Snowpeas, tri-color beans. Peppers. Cherry tomatoes, basil (blueberries and strawberries did not make it out of the garden).
A student asked me the other day why I garden–was it to save money, he asked, was it for better tasting food?
It does save money to grow food and food eaten straight out of the garden is a foodie’s exquisite pleasure, but those are not my primary motivations.
I garden for the delight it brings through all of my senses and for the joy of knowing that the garden never questions nurturing. The more I give the garden, the more it gives back, without question or judgment.
I garden for the sense of relationship with the deeper seasonal patterns. To experience at an intimate level the impact on health and thriving of variations in seasons, light, heat, and rain.
With the drought and extreme heat in our area, the garden is struggling. Peppers are fruiting before having gotten tall and full. Cucumbers are yellowing and drying, though a couple have grown large enough to eat. There is a surfeit of kale, but the snow peas, which prefer cool weather, barely had time enough to grow enough to flower before it was too hot to thrive.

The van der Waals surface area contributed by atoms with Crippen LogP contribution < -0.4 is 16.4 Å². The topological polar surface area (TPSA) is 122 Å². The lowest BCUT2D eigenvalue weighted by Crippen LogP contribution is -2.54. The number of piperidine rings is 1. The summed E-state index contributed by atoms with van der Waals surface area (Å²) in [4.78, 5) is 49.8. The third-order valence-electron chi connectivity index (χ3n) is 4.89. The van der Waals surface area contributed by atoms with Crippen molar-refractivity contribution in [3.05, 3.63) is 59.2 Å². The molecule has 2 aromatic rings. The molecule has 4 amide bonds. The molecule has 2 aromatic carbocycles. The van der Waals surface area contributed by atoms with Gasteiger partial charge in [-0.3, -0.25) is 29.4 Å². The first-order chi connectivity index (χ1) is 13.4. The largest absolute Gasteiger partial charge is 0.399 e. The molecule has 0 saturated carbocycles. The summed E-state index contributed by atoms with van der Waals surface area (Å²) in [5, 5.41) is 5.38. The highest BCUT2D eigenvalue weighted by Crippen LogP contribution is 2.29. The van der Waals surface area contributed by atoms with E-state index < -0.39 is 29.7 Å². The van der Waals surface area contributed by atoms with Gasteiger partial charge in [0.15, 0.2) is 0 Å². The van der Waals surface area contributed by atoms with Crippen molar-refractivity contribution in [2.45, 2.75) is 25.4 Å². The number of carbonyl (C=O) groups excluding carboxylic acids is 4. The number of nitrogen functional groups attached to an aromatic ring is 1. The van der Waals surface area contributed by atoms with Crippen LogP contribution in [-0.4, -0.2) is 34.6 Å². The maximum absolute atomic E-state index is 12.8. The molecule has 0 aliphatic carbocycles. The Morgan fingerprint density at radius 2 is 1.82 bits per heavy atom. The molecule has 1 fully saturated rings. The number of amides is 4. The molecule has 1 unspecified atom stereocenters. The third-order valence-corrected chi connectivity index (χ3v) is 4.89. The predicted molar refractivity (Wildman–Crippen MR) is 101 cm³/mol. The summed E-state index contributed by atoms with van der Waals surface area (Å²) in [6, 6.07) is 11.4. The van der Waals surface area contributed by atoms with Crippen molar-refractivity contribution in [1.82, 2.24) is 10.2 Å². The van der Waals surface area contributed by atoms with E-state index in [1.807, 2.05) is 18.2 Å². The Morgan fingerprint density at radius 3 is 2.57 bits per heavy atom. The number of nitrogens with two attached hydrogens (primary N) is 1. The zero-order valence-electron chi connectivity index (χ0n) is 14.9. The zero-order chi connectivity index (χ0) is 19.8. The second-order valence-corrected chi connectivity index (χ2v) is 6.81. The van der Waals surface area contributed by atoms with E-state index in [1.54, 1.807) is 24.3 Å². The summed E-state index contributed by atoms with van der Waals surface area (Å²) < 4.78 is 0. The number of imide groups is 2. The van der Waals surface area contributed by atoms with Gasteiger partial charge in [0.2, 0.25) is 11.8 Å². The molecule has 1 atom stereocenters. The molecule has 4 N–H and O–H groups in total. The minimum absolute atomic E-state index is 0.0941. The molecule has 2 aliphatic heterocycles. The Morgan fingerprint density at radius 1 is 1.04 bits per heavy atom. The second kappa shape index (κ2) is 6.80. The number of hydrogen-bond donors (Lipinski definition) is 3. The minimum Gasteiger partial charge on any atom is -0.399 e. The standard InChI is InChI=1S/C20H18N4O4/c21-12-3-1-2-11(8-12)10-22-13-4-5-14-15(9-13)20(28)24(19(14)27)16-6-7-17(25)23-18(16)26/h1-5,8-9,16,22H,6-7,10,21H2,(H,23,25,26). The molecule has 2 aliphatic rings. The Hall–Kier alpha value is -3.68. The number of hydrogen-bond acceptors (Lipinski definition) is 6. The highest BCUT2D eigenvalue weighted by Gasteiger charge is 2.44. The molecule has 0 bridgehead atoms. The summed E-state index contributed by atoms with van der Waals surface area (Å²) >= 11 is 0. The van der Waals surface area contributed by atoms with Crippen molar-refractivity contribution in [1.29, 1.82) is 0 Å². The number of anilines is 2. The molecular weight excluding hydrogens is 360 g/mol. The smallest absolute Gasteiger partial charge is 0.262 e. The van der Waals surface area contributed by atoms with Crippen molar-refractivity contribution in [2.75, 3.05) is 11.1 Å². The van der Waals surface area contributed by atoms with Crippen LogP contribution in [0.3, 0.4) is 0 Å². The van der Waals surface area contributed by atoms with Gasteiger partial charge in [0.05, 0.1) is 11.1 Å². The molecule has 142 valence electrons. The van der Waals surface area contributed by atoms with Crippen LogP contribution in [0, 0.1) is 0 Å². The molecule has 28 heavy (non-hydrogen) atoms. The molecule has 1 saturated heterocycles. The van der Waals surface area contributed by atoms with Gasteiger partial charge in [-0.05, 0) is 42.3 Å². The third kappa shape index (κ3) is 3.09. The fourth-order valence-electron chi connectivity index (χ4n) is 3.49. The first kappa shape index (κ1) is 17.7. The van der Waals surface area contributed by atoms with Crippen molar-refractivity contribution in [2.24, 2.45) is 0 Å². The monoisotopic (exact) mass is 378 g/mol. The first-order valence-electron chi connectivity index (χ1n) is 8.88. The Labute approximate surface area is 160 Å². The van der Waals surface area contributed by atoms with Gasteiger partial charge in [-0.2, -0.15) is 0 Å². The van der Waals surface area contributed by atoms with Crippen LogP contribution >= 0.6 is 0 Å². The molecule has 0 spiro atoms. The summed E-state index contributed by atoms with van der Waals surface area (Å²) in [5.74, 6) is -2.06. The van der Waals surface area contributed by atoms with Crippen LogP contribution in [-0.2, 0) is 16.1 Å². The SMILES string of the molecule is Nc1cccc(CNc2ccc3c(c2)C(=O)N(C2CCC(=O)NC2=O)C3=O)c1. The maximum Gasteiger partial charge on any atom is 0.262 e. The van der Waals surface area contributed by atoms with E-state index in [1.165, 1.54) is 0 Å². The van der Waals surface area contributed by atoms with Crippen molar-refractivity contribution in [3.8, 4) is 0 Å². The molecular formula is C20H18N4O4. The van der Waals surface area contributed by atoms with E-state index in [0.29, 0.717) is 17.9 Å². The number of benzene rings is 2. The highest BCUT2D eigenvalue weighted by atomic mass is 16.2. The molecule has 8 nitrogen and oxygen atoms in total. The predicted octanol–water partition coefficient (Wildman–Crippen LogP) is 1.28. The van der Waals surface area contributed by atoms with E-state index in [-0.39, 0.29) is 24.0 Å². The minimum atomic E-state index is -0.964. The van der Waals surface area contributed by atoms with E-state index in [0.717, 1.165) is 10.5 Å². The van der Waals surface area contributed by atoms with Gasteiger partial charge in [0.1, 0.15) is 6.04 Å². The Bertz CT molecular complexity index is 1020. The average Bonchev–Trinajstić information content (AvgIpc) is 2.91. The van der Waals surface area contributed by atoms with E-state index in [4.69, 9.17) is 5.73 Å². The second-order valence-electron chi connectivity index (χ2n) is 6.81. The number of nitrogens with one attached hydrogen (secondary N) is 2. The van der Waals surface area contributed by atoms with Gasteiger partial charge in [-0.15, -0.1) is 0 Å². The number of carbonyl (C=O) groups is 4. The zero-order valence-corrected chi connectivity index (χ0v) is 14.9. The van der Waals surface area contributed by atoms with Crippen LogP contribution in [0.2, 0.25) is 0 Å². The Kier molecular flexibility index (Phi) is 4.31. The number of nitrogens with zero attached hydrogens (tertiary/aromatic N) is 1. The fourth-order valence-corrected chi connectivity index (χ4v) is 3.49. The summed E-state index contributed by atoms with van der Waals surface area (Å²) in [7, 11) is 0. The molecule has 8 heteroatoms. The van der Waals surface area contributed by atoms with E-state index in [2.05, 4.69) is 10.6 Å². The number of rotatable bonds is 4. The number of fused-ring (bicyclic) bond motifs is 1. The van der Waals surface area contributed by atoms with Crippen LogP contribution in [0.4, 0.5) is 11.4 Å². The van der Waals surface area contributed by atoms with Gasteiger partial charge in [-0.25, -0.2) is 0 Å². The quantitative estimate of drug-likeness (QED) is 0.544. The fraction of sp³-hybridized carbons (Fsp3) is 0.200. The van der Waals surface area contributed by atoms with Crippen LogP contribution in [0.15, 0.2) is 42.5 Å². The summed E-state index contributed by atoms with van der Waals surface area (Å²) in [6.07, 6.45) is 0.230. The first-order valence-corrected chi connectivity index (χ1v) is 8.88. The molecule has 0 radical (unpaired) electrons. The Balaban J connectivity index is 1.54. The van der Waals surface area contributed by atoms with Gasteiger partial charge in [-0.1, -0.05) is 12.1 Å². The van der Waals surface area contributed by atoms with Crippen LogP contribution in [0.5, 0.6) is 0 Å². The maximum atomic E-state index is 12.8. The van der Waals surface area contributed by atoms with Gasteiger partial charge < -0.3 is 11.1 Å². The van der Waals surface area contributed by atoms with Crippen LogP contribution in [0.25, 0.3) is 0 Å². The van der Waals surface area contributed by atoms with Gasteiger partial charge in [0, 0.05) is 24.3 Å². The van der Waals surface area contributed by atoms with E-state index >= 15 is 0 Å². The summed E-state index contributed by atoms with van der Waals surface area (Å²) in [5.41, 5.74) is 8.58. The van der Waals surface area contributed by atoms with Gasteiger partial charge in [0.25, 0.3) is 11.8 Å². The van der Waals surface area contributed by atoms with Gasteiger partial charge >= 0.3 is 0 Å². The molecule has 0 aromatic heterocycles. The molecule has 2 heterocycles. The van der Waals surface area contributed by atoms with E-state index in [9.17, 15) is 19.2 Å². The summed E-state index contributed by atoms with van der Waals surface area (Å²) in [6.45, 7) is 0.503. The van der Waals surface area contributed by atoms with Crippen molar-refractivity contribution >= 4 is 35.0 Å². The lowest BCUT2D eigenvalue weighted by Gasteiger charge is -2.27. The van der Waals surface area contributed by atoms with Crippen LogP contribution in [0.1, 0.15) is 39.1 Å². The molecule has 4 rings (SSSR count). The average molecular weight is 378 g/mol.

Part of the reasons some recipes have many ingredients is because they are premised on there not being enough of any one thing to make a meal. I am getting a few servings of vegetables every day, but the blasting heat is preventing the kind of abundance for some things I might have in another year. The grapes, though, may be outrageous; they like this crazy heat.
I want to be conscious of these challenges and serendipities. I want to know how I might need to change and adjust to thrive in a world that is ever more out of balance. I garden because it helps me be aware of crisis and challenge, but always and first providing extraordinary pleasure and beauty.
Peace and light, E — Posted with WordPress for BlackBerry.